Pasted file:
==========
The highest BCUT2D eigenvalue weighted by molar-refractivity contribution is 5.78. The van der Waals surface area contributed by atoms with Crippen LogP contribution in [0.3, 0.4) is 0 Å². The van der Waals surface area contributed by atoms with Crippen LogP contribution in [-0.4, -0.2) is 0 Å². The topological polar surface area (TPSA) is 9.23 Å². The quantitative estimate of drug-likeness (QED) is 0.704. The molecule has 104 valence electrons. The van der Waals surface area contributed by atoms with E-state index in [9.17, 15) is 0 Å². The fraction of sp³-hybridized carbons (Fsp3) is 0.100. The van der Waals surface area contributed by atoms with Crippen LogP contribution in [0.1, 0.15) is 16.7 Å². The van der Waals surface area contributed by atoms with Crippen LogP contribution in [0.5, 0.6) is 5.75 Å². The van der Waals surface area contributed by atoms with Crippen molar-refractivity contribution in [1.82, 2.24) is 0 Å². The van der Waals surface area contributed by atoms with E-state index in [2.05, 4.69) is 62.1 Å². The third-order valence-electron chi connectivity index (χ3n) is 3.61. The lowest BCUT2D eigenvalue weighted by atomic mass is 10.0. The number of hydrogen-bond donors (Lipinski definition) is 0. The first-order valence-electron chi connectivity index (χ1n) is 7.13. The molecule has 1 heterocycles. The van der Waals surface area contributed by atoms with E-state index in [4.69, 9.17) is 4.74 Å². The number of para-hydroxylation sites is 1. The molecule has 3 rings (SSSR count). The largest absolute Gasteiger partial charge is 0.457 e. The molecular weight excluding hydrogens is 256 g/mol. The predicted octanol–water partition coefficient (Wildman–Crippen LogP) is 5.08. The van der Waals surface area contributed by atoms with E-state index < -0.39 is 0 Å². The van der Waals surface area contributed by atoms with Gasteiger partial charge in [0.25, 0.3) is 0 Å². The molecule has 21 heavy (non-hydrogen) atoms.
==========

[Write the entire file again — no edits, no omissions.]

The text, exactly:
The highest BCUT2D eigenvalue weighted by molar-refractivity contribution is 5.78. The van der Waals surface area contributed by atoms with Crippen LogP contribution in [0.3, 0.4) is 0 Å². The van der Waals surface area contributed by atoms with Crippen LogP contribution in [-0.4, -0.2) is 0 Å². The topological polar surface area (TPSA) is 9.23 Å². The quantitative estimate of drug-likeness (QED) is 0.704. The molecule has 104 valence electrons. The van der Waals surface area contributed by atoms with E-state index in [9.17, 15) is 0 Å². The fraction of sp³-hybridized carbons (Fsp3) is 0.100. The van der Waals surface area contributed by atoms with Crippen LogP contribution in [0.1, 0.15) is 16.7 Å². The van der Waals surface area contributed by atoms with Crippen LogP contribution in [0.5, 0.6) is 5.75 Å². The van der Waals surface area contributed by atoms with Crippen molar-refractivity contribution in [1.82, 2.24) is 0 Å². The van der Waals surface area contributed by atoms with E-state index in [2.05, 4.69) is 62.1 Å². The third-order valence-electron chi connectivity index (χ3n) is 3.61. The lowest BCUT2D eigenvalue weighted by atomic mass is 10.0. The number of hydrogen-bond donors (Lipinski definition) is 0. The first-order valence-electron chi connectivity index (χ1n) is 7.13. The molecule has 1 heterocycles. The van der Waals surface area contributed by atoms with E-state index in [4.69, 9.17) is 4.74 Å². The number of para-hydroxylation sites is 1. The molecule has 3 rings (SSSR count). The largest absolute Gasteiger partial charge is 0.457 e. The molecular weight excluding hydrogens is 256 g/mol. The predicted octanol–water partition coefficient (Wildman–Crippen LogP) is 5.08. The van der Waals surface area contributed by atoms with E-state index < -0.39 is 0 Å². The van der Waals surface area contributed by atoms with Gasteiger partial charge in [0.25, 0.3) is 0 Å². The molecule has 21 heavy (non-hydrogen) atoms.